About the Kurabo Memorial Hall

Kurabo was founded in Kurashiki in 1888 and has grown and developed alongside the city for more than 130 years. Kurabo Memorial Hall is where this history comes alive. The building housing the Memorial Hall is the raw cotton warehouse used at the time of Kurabo’s founding, which makes it a historical resource in and of itself, preserving the face of the past to show to people today. Inside, visitors will find valuable documents, photographs, videos, models, and more, which tell the history of opportunities and challenges that have brought Kurabo to where it is today.

Kurashiki during the Meiji era (late 19th century)
Kurabo Memorial Hall at the time of its establishment

The raw cotton warehouse building, built when Kurabo was founded, has been turned into a museum.

Originally an educational facility for employees, it was later opened to the general public in response to strong demand from the local community.

The building, which has also been designated a cultural property, serves as a historical resource showing a bygone era.

Raw cotton warehouse building structure

The raw cotton warehouse building structure has thick floorboards to withstand the heavy weight of raw cotton, as well as crosspieces to protect the raw cotton from coming into contact with the condensation on the walls.


Kurabo Memorial Hall has seen its historical value recognized by a number of government bodies and other organizations.

Registered Tangible Cultural Property

1998: Designated a valuable national cultural resource by the Agency for Cultural Affairs.

Heritage of Industrial Modernization

2007: Designated a heritage resource contributing to regional revitalization
by the Ministry of Economy, Trade, and Industry.

Japan Heritage

2017: Designated a cultural resource regarding textile industry development in Kurashiki,
which was named a Japan Heritage
by the Agency for Cultural Affairs.

Japanese Labor Heritage

2023:Some exhibits have been recognized by the Japan Labor Pen Club as examples of how labor heritage has been passed down through generations.

Important exhibits showing the changing eras

Meiji era (1888–1912)

Kurabo steadily replaced the spinning machines prevalent at the time of its founding with better machinery imported from the U.K. as part of a trend towards large-scale mechanization and streamlining.

Taisho era (1912–1926)

Kurabo’s second president, Magosaburo Ohara was an advocate of labor idealism who established housing for workers, a hospital, and other facilities. He also established an art museum and a research institute dedicated to the improvement of working conditions.

Showa era (1926–1945)

This was an era of great difficulties, with wartime damage reducing the number of operational factories by half. At the same time, however, Kurabo made a major push to promote arts and culture, and there was greater interaction and exchange with artists.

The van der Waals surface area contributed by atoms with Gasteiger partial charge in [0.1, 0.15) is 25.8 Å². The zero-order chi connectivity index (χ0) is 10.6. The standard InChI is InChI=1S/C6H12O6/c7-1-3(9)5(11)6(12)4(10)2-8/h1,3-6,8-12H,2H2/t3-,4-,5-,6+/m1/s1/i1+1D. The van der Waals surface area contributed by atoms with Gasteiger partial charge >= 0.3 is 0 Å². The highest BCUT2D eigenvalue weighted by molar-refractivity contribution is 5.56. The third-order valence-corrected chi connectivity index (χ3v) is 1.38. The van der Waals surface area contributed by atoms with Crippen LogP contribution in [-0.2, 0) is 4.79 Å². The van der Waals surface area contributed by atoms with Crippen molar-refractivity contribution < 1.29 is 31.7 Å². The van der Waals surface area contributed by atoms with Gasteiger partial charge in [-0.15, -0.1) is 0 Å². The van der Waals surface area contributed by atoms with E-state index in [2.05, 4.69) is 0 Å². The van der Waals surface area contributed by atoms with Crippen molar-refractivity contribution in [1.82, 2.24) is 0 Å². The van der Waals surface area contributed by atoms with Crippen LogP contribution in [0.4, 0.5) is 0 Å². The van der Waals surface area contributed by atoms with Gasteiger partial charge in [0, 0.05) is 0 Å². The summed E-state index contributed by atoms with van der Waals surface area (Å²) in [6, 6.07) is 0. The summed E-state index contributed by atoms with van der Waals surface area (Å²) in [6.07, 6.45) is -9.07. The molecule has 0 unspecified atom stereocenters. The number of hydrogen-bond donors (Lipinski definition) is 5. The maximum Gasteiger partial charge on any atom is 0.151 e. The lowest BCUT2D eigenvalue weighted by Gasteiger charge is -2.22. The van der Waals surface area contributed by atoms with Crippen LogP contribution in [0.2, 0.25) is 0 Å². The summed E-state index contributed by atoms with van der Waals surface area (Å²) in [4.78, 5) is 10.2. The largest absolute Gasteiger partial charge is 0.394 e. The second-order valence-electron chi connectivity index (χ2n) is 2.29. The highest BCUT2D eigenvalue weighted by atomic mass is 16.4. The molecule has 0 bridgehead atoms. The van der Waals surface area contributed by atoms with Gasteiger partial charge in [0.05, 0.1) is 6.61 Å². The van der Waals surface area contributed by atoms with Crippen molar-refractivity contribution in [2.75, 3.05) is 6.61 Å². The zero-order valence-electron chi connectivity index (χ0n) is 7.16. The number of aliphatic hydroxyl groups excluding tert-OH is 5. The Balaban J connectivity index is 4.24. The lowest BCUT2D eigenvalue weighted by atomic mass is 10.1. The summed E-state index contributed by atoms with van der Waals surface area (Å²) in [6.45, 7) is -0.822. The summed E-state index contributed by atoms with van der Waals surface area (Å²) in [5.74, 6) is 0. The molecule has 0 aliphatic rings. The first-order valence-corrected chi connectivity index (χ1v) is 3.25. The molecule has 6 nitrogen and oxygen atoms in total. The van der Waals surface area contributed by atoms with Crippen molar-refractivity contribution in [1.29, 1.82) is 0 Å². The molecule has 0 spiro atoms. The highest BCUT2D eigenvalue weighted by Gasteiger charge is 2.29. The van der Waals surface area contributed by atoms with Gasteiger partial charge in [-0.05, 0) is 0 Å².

Showa–Reiwa era (1945 onward)

Kurabo continues to diversify into chemical products, electronics, and other business, while maintaining textiles as its central focus. It has also been quick to take its business overseas.

Around 500 valuable machines, documents, photographs, videos, models, and more are on display.

Floor Guide

The Kurabo Memorial Hall comprises five exhibition rooms. Rooms No.
1 through No. 4 provide a chronological history of Kurabo and the textile industry. In Room No. 5, visitors can see a timeline of Kurabo since its founding and also access an archive of Kurabo’s in-house magazines over the past century.

Floor Guide

Facility Access Guide

Opening hours

10:00 a.m.–4:00 p.m.
(enter by 3:45 p.m.)


Open year-round (Closed during renovations and repairs)

  • • Individuals—General: 300 yen / Students: 250 yen
  • • Groups—General: 250 yen / Students: 200 yen

• Pre-elementary school—Free

• Visitors who have booked accommodation at Kurashiki Ivy Square will receive free passes to the Memorial Hall.

• Admission is free to people who have been issued a disability certificate.
(Disability certificates must be presented.)

• Groups must be at least 30 people.


7-1 Honmachi, Kurashiki, Okayama 710-0054, Japan
(on the Kurashiki Ivy Square premises)


By train
15 min. walk from JR Kurashiki Station
to Kurashiki Ivy Square

By car
15 min. ride from the Kurashiki Interchange on the Sanyo Expressway
15 min. ride from the Hayashima Interchange on the Seto-Chuo Expressway


Please use the Kurashiki Ivy Square parking area(paid parking).


Kurashiki Ivy Square (Kurashiki Memorial Hall management company) TEL:+81-86-422-0011

Nearby Points of Interest

In the vicinity of the Kurabo Memorial Hall are many facilities that Magosaburo Ohara, Kurabo’s second president, founded to give back to the local community.
By all means pay them a visit.

Kurashiki Ivy Square

Ohara Museum of Art

Ohara House Katalyzer

Kurashiki Central Hospital

Okayama University
Institute of Plant Science and Resources

Biography of Magosaburo Ohara